Ferry fares’ ripple effect hurts economy: study

Ridership is down across the BC Ferries fleet, and a report for local governments argues that fares have risen too far

Coastal class ferries at Swartz Bay on Vancouver Island. Ridership is down across the BC Ferries fleet

Rising ferry fares and declining traffic are costing the economy millions more than the revenues accruing to BC Ferries, according to a study prepared for discussion at this month’s local government convention.

Based on what it is calling the first ever “socio-economic” study of ferry use and costs, the Union of B.C. Municipalities executive is recommending the province reverse its November 2013 decision to continue raising ferry rates beyond the rate of inflation.

The report refers to passenger declines of 20 to 40 per cent on northern routes, 10 to 20 per cent on minor routes and five to eight per cent on major routes. The report finds that “ferry ridership declines run counter to the trend of transportation volume increases in most other modes of transport in B.C., including vehicle and air transport.”

The report estimates that if fare increases had been kept to the rate of inflation, passenger volumes would have grown by 19 per cent over the past decade, adding $2.3 billion to the province’s gross domestic product.

Transportation Minister Todd Stone and previous ministers have argued that ridership declines have been seen on Interior ferries that charge no fares, and on other travel affected by rising fuel prices.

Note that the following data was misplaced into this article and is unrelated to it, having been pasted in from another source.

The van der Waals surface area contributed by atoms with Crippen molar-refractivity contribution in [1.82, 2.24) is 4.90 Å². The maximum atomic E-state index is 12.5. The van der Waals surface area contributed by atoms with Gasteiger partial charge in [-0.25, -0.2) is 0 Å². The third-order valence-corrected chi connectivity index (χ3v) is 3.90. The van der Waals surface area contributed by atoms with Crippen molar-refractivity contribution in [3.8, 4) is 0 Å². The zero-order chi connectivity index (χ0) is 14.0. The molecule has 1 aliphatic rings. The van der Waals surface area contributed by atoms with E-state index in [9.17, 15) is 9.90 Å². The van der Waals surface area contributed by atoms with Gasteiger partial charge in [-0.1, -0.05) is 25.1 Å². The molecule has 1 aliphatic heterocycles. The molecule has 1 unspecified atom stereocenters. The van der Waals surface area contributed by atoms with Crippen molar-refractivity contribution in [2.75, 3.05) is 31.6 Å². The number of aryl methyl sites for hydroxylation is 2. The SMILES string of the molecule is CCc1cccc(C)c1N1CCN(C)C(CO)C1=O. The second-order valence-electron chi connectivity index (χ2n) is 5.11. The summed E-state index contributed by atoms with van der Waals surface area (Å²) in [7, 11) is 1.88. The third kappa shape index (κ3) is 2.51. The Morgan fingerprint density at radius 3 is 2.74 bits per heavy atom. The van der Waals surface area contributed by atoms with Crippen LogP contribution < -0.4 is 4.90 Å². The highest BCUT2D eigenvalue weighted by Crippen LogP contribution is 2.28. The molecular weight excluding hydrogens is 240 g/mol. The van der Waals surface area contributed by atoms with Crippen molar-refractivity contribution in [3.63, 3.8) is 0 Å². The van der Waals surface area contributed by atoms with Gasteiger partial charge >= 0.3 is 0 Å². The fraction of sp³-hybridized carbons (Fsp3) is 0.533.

The UBCM wants the provincial government to take a “pause” in rate increases set by B.C. Ferry Commissioner Gord Macatee.

Current rate caps allow for maximum increases of four per cent this year and 3.9 per cent in 2015.

The UBCM membership will debate the report and recommendations at its annual convention in Whistler Sept. 24.

Just Posted

Port McNeill council wants to see a plan on how to protect and invest tax dollars

“if we can make $40,000 or $50,000 in interest, why not, as it could reduce taxes”

Gate House Theatre presents: A Suessified Christmas Carol

The play was an entertaining, amusing and engaging blend of the rhyme based story telling.

Bradshaw’s Photo Highlight: San Josef Bay

“I have always had an overwhelming desire to get to the sea stacks as soon as possible”

Port Hardy Rotary Club donates $8,077 to the Gazette Christmas Hamper Fund

The hamper fund raises food and donations for many communities in the North Island.

Oscar Hickes: The longest running hockey tournament on Vancouver Island has been cancelled

Patrick Murray, one of the organizers for the tournament, broke the sad news on social media.

VIDEO: Boys help rescue Cariboo bear cub

The cub, weighing just 24lbs, has been taken to wildlife sanctuary in Northwest B.C. for the winter

Kelowna man attempts to steal bait bike from RCMP parking lot

38-year-old Brian Richard Harbison is facing several charges

‘Things haven’t changed enough:’ Ecole Polytechnique anniversary prompts reflection

Fourteen women were fatally shot by a gunman at the Montreal school on Dec. 6, 1989

Bear raids freezer, gorges on Island family’s Christmas baking

Hungry bruin virtually ignored meat and fish, focused, instead, on the sweets

B.C. pharmaceutical company’s stocks double in value after successful lupus drug trial

More than 40 per cent of patients using voclosporin saw improvements in kidney function

Second warning on romaine lettuce from California region as another E. coli case reported

Two cases of E. coli have been reported in relation to the illness in the U.S.

Residents in B.C. city could face 133% tax hike in ‘worst case’ lawsuit outcome: report

An average home could see a tax increase of $2,164 in one year

B.C. Transit finds 28 used fareboxes online, saves $300,000

‘Someone joked maybe we can buy used fareboxes on eBay,’ CEO says

Many of Canada’s working poor can’t afford lawyers, don’t qualify for legal aid

One lawyer says many people earn too much to qualify for legal aid, but not enough to really live on

Most Read